I think the first time I saw Steve Jobs deliver a keynote was in 2007. It was, if I remember right, the iPhone launch. I’d never bothered with that kind of trade show, Apple-fanatic kind of thing before but I was curious: what’s the Apple CEO like? How does he talk about — stuff?
With panache, that’s how. Jobs was a brilliant salesman and here he was selling — but there was something else. He was also a visionary.
An illustrated depiction of Steve Jobs’ friendship with Zen Buddhist Kobun Chino Otogawa and the impact it had on Jobs’ career. The story moves back and forward in time, from the 1970s to 2011, but centers on the period after Jobs’ exile from Apple in 1985 when he took up intensive study with Kobun. How integral was that spiritual friendship to the design and strategy that Apple took after Jobs’ return? A remarkable, if rather speculative, work of creative non-fiction.
I knew from experience as a network admin that Apples really did “just talk to each other”. They were built for connectivity, for communication, for purpose and use and — dear God — for productivity. PCs were not. Within the Windows context, the idea that you could wire together two machines and they would see each other and share information was silly; with Macs it was possible. No, it was easy. That was amazing to me. It was as if, after years of Microsoft telling users “Windows works this way,” someone at Apple had the good sense to ask, “How do you think your Mac should work?”
It seemed to me that Jobs and his designers were taking into consideration things that didn’t mesh with what I knew as technology. It seemed that their products evolved not out of a list of cutting-edge components but rather out of somewhere far more conceptual. More human, even. The computers were beautiful, the OS was revolutionary, the hardware was made to last. I began to understand why Apple was surging to the top.
This extraordinary book is a collection of essays written by designers and scholars of design about Apple stuff. You already know the products are great; find out what really makes them so. Find out what didn’t work so well. Mine the history of appliance design to uncover insights into the mind of Sir Jonathan Ive, Senior Vice President of Industrial Design at Apple. The topics and approaches will make any hardcore Apple enthusiast salivate. Or just admire the book’s illustrated history of Apple products.
Apple should never have made it. The company was, when I was a boy, the Little Engine That Could — and by high school it couldn’t. The grey boxes with rainbow fruit on them ran clunky, third-rate software. They were inevitably old, tired, perhaps yellowed … mostly incompatible with the diskettes you put into them. I and most everyone else sneered at the die-hard Macintosh cultists who obviously failed to get off that boat in time.
But then, by university, something had happened. Steve Jobs was back at Apple on a salary of a penny a year — and they were moving. Boldly. They stopped having disk drives, for instance. People predicted doom: but then all computers stopped having disk drives. They ditched serial ports and parallel ports, relying almost solely on USB. (Yet they waited an eternity before implementing USB 3.0 — intriguing.) They became like trendy furniture, iconic, transparent. What was happening? Something incredible, surely, because I found myself doing something I never thought I would — buying a Mac.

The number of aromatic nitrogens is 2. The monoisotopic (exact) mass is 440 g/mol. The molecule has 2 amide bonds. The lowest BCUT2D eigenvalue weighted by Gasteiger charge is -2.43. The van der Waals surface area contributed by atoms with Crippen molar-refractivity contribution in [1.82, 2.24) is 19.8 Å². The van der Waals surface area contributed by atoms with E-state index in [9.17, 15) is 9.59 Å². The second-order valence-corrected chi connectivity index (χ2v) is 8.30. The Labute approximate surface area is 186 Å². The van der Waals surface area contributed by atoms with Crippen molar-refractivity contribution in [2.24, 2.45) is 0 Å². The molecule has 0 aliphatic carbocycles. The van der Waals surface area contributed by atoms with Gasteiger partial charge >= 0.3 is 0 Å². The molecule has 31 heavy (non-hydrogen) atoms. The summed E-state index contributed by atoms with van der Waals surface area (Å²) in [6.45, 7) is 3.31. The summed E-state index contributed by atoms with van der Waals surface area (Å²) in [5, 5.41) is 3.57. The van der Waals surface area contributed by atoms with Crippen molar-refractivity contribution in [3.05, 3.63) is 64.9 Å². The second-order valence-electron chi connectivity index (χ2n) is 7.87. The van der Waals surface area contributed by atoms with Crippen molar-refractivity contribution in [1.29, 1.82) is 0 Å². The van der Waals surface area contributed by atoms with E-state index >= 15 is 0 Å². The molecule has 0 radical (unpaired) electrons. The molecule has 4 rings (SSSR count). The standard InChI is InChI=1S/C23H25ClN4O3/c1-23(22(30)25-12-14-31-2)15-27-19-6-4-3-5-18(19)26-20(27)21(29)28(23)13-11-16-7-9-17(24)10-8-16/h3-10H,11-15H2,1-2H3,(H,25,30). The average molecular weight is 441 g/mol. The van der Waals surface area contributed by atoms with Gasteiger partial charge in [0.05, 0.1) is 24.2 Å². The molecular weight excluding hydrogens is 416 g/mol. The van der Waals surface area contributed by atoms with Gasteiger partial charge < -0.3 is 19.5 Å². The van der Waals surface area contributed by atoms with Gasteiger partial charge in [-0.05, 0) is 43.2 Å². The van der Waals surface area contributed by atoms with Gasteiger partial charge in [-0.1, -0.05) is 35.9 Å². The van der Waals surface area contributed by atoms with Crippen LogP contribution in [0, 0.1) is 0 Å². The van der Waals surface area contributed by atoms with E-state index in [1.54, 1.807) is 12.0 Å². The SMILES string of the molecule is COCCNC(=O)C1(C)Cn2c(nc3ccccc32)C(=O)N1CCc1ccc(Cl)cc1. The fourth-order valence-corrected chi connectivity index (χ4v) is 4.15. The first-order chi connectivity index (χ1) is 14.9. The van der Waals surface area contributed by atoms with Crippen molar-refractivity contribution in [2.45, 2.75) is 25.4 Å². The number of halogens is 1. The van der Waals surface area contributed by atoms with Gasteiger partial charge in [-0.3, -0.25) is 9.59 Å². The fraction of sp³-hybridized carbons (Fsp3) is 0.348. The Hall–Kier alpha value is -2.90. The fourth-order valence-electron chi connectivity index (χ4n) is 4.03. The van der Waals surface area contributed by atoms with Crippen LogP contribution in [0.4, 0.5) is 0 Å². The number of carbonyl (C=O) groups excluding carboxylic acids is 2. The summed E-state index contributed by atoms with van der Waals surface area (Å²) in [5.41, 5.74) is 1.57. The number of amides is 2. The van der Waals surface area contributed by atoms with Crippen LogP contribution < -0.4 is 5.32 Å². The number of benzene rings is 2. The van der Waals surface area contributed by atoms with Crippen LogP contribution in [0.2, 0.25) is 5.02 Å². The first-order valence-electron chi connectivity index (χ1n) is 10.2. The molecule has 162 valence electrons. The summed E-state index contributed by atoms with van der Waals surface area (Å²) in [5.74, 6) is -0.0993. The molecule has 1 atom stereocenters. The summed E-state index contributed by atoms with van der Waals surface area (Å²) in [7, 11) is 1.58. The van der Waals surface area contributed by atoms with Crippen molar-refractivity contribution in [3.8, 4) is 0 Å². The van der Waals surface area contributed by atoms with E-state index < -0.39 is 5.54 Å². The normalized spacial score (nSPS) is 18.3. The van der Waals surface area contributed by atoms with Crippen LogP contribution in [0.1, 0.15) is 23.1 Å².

Thirty years ago, a young journalist at ‘Time’ magazine was allowed exclusive access to the inner workings of a cutting-edge technology company to tell the story of its first decade in business. The journalist, Michael Moritz, brought readers into the childhood homes of Steve Jobs and Steve Wozniak, showed how they dropped out of college and founded Apple in 1976, and charted the company’s rise from basement brainstorming to colossal empire. Now, after spending almost twenty-five years at Sequoia Capital, the much admired private investment partnership, Moritz offers his contemporary perspective on the accomplishments of Steve Jobs and the extraordinary comeback of Apple in this revised edition of his now-classic work.
I love my MacBook, and although I haven’t bought another Apple product in years (I’m determined to skip the smartphone age), I’m still fascinated by the company. Apple has come full circle — it has haters again. But where once the Mac was scorned as a low-order, counter-cultural quirk, now it is scorned for its high-brow, trend-setting ubiquity.
And yet, is it just me or has something slowed since autumn 2011? Something — missing — in the lively new colours, in that wannabe-elegant bronzed iPhone, in that miniature iPad that Steve Jobs swore was a bad idea…. Let me be blunt: the products aren’t so magical anymore. They’re not pushing us, not challenging us, not mesmerising and addressing us. They lack panache. How did this happen? Is it our own saturation, or mistrust of what now seems invasive connectivity? Or is it the loss of that restless maverick, Steve Jobs?
Who was Steve Jobs?
Drawn from three years of exclusive and unprecedented interviews Isaacson has conducted with Jobs as well as extensive interviews with Jobs’ family members, this book is the definitive portrait of the greatest innovator of his generation. Isaacson is a popular biographer and I don’t always trust him not to sculpt mythologised lives — not, in other words, to write the life of a great American genius when what some of us want is the life of a talented man. Nevertheless, this is the most convincing of what’s out there.
This book contains more than 200 quotations from Jobs drawn over three decades, revealing his business wisdom and exploring his unmatched ability to envision, and successfully bring to market, consumer products that people find simply irresistible.